What Should You Do If Your Child Is Swept Away by Rushing Water? A Coast Guard Member Explains
STAYING WATER SAFE
Harrowing stories of parents drowning after jumping into rushing water to save their children have made headlines this summer. PEOPLE spoke with Lt. Keric Allen of the Coast Guard 8th District Commander Center, who runs search and rescue operations for the Gulf Coast, about staying safe if a child falls into water.
"We've recently seen more cases of parents dying trying to save their children," Allen tells PEOPLE. "So many lives can be saved if water safety procedures are understood and taken."
Continue reading for Allen's top water safety tips for parents.
"Parents should immediately call 911. The Coast Guard has a good working relationship with 911 dispatch centers, so we frequently get calls from 911 operators about people trapped in water. We are properly trained in these types of rescues and have the best chance of saving your loved one," explains Allen. "It's also not a bad idea to keep your local Coast Guard number in your phone in case of emergency."
MAKE A SCENE
While waiting for emergency responders, parents can attempt their own rescues in safe and appropriate ways. "Look for something to throw to your child like a cooler, piece of wood, a life jacket," says Allen. "Or signal to boaters in the area. Do anything to grab people's attention, start making a scene because the more people you can attract to help you, the more eyes you have on your child."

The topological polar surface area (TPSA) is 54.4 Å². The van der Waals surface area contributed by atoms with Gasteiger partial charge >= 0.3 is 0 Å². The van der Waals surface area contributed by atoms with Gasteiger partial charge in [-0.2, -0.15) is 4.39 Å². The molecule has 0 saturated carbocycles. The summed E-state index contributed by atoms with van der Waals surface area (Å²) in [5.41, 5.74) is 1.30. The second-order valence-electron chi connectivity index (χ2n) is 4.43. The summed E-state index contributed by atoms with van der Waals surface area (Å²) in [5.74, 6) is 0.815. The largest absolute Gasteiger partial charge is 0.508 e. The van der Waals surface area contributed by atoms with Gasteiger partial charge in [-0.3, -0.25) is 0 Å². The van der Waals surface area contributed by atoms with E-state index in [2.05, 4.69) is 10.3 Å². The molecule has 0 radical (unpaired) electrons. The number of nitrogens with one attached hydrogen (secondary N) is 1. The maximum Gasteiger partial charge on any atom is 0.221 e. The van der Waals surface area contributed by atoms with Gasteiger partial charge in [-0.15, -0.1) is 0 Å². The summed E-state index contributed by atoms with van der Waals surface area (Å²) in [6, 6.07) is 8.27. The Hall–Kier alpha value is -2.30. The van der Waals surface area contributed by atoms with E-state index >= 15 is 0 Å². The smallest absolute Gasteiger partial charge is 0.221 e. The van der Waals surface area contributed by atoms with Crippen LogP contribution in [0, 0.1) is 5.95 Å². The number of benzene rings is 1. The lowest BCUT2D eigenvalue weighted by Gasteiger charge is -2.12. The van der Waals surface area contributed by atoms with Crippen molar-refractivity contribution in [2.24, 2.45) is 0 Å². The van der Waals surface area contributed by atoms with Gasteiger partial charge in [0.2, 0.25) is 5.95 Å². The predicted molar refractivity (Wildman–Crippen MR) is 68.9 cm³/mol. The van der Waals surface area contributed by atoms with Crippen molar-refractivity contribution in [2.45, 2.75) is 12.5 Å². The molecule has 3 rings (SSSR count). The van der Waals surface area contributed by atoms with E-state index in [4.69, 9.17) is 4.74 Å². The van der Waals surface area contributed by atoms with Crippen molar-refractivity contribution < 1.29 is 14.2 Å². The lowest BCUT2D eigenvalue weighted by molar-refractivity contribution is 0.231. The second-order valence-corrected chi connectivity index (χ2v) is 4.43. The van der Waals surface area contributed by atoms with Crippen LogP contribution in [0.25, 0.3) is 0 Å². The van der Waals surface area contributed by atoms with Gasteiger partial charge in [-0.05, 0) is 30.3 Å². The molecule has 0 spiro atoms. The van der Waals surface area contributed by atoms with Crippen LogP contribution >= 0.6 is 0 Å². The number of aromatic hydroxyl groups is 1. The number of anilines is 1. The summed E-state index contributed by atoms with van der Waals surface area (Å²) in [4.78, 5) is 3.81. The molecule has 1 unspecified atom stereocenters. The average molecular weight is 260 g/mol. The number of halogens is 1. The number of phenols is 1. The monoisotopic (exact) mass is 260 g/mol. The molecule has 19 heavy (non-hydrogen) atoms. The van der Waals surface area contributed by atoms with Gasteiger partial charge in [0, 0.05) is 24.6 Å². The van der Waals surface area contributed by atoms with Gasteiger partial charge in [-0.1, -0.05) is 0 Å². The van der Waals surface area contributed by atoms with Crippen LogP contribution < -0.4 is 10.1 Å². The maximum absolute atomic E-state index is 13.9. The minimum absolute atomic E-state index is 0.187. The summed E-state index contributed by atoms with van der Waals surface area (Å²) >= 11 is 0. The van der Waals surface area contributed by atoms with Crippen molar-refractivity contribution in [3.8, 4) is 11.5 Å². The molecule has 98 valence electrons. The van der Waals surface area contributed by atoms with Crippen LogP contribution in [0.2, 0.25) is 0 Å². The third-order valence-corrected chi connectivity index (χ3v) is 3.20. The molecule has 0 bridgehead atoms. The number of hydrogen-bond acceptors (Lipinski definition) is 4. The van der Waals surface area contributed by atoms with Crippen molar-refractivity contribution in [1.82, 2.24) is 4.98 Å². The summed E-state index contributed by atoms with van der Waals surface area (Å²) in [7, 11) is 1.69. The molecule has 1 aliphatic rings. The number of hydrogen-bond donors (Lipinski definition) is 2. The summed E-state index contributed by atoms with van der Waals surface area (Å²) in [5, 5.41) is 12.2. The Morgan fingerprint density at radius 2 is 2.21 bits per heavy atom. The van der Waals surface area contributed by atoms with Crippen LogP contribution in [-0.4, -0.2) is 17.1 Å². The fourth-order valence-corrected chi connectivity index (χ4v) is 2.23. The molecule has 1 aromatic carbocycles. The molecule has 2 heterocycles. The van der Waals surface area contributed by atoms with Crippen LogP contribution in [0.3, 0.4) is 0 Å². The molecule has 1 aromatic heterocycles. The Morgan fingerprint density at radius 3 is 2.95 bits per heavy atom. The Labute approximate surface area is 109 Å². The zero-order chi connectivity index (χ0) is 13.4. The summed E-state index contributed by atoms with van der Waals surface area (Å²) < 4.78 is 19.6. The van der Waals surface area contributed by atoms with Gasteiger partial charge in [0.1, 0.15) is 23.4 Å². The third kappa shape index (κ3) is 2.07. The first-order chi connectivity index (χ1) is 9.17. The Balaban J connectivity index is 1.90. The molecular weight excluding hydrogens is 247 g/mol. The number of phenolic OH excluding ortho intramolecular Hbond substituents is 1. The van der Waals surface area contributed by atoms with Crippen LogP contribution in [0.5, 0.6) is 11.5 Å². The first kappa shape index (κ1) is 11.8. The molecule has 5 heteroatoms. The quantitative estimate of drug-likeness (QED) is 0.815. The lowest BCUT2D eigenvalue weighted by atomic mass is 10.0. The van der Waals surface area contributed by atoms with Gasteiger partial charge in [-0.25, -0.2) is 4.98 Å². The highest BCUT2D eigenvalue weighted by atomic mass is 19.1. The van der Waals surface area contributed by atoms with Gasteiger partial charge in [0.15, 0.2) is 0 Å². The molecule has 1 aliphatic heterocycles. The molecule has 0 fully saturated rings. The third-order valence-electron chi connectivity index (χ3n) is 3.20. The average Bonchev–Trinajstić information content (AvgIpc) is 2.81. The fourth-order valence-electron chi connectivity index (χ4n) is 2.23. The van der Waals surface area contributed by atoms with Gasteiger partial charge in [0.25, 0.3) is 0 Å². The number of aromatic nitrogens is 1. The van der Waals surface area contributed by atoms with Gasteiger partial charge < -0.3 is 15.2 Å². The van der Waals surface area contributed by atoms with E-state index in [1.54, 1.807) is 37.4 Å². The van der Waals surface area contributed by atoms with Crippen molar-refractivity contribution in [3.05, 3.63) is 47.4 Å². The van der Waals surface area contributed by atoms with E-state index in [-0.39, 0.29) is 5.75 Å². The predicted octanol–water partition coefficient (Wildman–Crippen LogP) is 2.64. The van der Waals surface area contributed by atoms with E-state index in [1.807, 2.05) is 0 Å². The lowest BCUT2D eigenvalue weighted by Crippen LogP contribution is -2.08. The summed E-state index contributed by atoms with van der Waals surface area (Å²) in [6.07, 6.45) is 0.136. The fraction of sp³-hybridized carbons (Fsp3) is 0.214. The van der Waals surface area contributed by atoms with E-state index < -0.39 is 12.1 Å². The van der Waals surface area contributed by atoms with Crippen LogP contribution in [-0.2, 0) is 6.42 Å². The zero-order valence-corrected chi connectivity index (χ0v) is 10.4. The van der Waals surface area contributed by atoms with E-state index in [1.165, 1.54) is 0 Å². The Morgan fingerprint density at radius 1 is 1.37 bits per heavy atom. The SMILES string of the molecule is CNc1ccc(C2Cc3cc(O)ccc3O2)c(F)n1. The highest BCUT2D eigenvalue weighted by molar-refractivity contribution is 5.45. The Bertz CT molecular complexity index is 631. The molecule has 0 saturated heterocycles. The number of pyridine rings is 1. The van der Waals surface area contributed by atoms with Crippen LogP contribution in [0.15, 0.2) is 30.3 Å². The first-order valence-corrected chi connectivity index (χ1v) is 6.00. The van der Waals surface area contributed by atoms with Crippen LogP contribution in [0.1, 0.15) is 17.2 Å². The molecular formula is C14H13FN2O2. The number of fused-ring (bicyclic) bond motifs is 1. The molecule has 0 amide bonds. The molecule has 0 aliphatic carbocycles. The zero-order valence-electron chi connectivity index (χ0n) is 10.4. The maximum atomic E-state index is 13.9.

KEEP YOUR EYES ON YOUR CHILD
"Coast Guard is trained to keep their eyes on the person in the water, it's important to never look away," says Allen. "Because the second you look away, a wave comes or water rushes over them. Always maintain a visual on them, it's especially helpful if a rescue boat comes by or a helicopter flies over when you can point to where they are. "
TRY TO FLOAT
What if a parent does jump into rushing water to save their child? "I'm a parent, I get it. Your first instinct might be to just jump in the water and save your own child," says Allen. "We don't recommend this, but if you do there are some guidelines." Allen recommends finding something that could help both parent and child float before jumping in. "A cooler or a life jacket," he says. "Or tie yourself to something and have have someone on shore hold it before going in."
After a rescue, whether a child is conscious or unconscious, parents should immediately call EMS or first responders if they haven't already. "CPR should be administered if a child is unconscious," says Allen. "Parents should be familiar with CPR." And what if a child is conscious? "Still have EMS come and check them out," says Allen, who warns of the dangers of dry drowning. "Everything may look great, but you never know what internal complications have occurred after water indigestion."
To prevent tragedies in the water, parents are also encouraged to bring life jackets to the beach or to go swimming in rivers. "Parents just need to be aware if there's not a life guard on duty," explains Allen. "They need to ask, who is the responder if something were to happen? If it's me, then what am I capable of doing? What could I bring that might save my child's life?"